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How the Archives are Transforming Hawaiian History

March 24, 2:30pm - 4:00pm
Honolulu Campus, Sakamaki Hall, 2530 Dole Street, A201

Professor Noelani Arista (Assistant Professor of History, UHM) will present “Waihona Palapala Kahiko: Research in a Time of Plenty,” as the third meeting of this semester's History Workshop on “Archives and the Practice of History.” Professor Arista’s talk will be followed by an informal reception, held in the History Department Lounge, Sakamaki B210.

The idea for this talk began with a conversation Professor Arista had with a colleague who offered advice on an essay "Ka Waihona Palapala Manleo: Research in a time of Plenty." After reading it he commented that the essay was just "telling people they have to be able to read the 'archives.' That's not even an argument." The aftershocks of colonialism supply our history a kind of urgency. Many kanaka maoli scholars are attempting to articulate this urgency by substituting this idea of "kuleana," but kuleana or responsibility for what settler colonists did to our aina, language, culture, and people is something we cannot shoulder. This talk will address how our work is larger than being a cheerleader for a set of papers written in a native language. It will discuss the methods and approaches that shape historical practice, arising from oral, written, and published records.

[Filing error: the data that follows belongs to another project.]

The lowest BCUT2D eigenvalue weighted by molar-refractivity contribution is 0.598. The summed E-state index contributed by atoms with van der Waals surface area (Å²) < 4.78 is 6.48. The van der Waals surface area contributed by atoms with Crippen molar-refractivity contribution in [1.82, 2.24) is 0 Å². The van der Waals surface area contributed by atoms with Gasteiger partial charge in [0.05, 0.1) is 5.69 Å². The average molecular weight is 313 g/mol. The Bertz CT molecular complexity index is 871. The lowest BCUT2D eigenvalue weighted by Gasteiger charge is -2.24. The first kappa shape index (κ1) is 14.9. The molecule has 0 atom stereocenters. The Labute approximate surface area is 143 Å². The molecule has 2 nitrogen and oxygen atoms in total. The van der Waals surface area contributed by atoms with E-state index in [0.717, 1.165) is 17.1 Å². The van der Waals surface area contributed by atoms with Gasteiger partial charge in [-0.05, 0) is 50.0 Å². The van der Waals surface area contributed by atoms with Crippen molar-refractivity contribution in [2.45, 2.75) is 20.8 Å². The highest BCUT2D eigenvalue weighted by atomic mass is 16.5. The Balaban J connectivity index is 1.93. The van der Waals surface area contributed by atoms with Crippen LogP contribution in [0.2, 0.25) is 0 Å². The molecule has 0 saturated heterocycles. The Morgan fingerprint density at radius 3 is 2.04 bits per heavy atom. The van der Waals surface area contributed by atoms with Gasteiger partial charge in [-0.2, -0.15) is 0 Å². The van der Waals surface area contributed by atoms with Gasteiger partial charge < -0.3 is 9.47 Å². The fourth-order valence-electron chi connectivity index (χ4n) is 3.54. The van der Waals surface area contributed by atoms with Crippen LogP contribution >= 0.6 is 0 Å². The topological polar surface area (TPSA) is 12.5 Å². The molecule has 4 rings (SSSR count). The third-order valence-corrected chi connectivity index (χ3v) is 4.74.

Event Sponsor
History, Mānoa Campus

More Information
History Workshop, 956-7407, histwork@hawaii.edu

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